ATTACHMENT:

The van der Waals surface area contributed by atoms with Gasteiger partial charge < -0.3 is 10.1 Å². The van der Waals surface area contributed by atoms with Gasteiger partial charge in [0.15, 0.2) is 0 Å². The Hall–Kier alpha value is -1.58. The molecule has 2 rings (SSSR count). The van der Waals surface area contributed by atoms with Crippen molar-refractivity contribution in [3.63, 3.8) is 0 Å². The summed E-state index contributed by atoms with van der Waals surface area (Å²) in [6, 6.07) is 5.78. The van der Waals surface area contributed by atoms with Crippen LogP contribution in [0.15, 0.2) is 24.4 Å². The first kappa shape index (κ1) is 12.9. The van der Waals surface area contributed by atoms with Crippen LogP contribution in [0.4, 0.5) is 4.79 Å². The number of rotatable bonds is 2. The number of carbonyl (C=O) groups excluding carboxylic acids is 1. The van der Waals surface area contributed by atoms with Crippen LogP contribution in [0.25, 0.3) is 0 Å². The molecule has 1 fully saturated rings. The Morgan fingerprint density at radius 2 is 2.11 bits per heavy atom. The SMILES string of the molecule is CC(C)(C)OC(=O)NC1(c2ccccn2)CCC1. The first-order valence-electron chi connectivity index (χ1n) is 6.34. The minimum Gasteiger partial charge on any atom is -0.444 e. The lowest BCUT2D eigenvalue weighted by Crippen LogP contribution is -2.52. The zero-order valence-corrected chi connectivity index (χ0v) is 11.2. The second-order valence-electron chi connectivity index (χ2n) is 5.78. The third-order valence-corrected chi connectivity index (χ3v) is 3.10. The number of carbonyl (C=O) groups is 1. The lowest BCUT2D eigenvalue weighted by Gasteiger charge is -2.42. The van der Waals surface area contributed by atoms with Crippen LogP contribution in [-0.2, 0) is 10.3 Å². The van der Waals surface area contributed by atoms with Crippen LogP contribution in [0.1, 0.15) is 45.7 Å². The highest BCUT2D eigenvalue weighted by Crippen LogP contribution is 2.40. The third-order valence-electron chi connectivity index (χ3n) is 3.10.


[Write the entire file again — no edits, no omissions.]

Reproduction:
The van der Waals surface area contributed by atoms with Gasteiger partial charge < -0.3 is 10.1 Å². The van der Waals surface area contributed by atoms with Gasteiger partial charge in [0.15, 0.2) is 0 Å². The Hall–Kier alpha value is -1.58. The molecule has 2 rings (SSSR count). The van der Waals surface area contributed by atoms with Crippen molar-refractivity contribution in [3.63, 3.8) is 0 Å². The summed E-state index contributed by atoms with van der Waals surface area (Å²) in [6, 6.07) is 5.78. The van der Waals surface area contributed by atoms with Crippen LogP contribution in [0.15, 0.2) is 24.4 Å². The first kappa shape index (κ1) is 12.9. The van der Waals surface area contributed by atoms with Crippen LogP contribution in [0.4, 0.5) is 4.79 Å². The number of rotatable bonds is 2. The number of carbonyl (C=O) groups excluding carboxylic acids is 1. The van der Waals surface area contributed by atoms with Crippen LogP contribution in [0.25, 0.3) is 0 Å². The molecule has 1 fully saturated rings. The Morgan fingerprint density at radius 2 is 2.11 bits per heavy atom. The SMILES string of the molecule is CC(C)(C)OC(=O)NC1(c2ccccn2)CCC1. The first-order valence-electron chi connectivity index (χ1n) is 6.34. The minimum Gasteiger partial charge on any atom is -0.444 e. The lowest BCUT2D eigenvalue weighted by Crippen LogP contribution is -2.52. The zero-order valence-corrected chi connectivity index (χ0v) is 11.2. The second-order valence-electron chi connectivity index (χ2n) is 5.78. The third-order valence-corrected chi connectivity index (χ3v) is 3.10. The number of carbonyl (C=O) groups is 1. The lowest BCUT2D eigenvalue weighted by Gasteiger charge is -2.42. The van der Waals surface area contributed by atoms with Crippen LogP contribution in [-0.2, 0) is 10.3 Å². The van der Waals surface area contributed by atoms with Crippen LogP contribution in [0.1, 0.15) is 45.7 Å². The highest BCUT2D eigenvalue weighted by Crippen LogP contribution is 2.40. The third-order valence-electron chi connectivity index (χ3n) is 3.10.